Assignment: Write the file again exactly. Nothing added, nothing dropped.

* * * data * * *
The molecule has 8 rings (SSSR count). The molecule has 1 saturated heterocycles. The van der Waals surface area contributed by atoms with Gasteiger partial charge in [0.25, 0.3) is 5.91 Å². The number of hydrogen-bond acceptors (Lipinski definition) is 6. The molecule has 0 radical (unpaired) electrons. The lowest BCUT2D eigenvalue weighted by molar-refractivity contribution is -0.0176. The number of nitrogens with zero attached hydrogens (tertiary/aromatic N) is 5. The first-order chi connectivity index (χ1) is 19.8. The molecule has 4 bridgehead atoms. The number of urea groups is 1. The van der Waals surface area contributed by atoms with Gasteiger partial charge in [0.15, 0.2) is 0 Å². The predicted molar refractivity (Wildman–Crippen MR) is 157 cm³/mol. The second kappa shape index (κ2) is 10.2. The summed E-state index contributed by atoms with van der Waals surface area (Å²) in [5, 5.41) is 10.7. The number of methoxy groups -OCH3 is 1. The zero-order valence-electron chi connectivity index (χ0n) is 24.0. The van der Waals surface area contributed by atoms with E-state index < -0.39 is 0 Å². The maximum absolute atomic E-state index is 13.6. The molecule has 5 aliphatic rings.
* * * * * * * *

The molecule has 8 rings (SSSR count). The molecule has 1 saturated heterocycles. The van der Waals surface area contributed by atoms with Gasteiger partial charge in [0.25, 0.3) is 5.91 Å². The number of hydrogen-bond acceptors (Lipinski definition) is 6. The molecule has 0 radical (unpaired) electrons. The lowest BCUT2D eigenvalue weighted by molar-refractivity contribution is -0.0176. The number of nitrogens with zero attached hydrogens (tertiary/aromatic N) is 5. The first-order chi connectivity index (χ1) is 19.8. The molecule has 4 bridgehead atoms. The number of urea groups is 1. The van der Waals surface area contributed by atoms with Gasteiger partial charge in [0.15, 0.2) is 0 Å². The predicted molar refractivity (Wildman–Crippen MR) is 157 cm³/mol. The second kappa shape index (κ2) is 10.2. The summed E-state index contributed by atoms with van der Waals surface area (Å²) in [5, 5.41) is 10.7. The number of methoxy groups -OCH3 is 1. The zero-order valence-electron chi connectivity index (χ0n) is 24.0. The van der Waals surface area contributed by atoms with E-state index < -0.39 is 0 Å². The maximum absolute atomic E-state index is 13.6. The molecule has 5 aliphatic rings.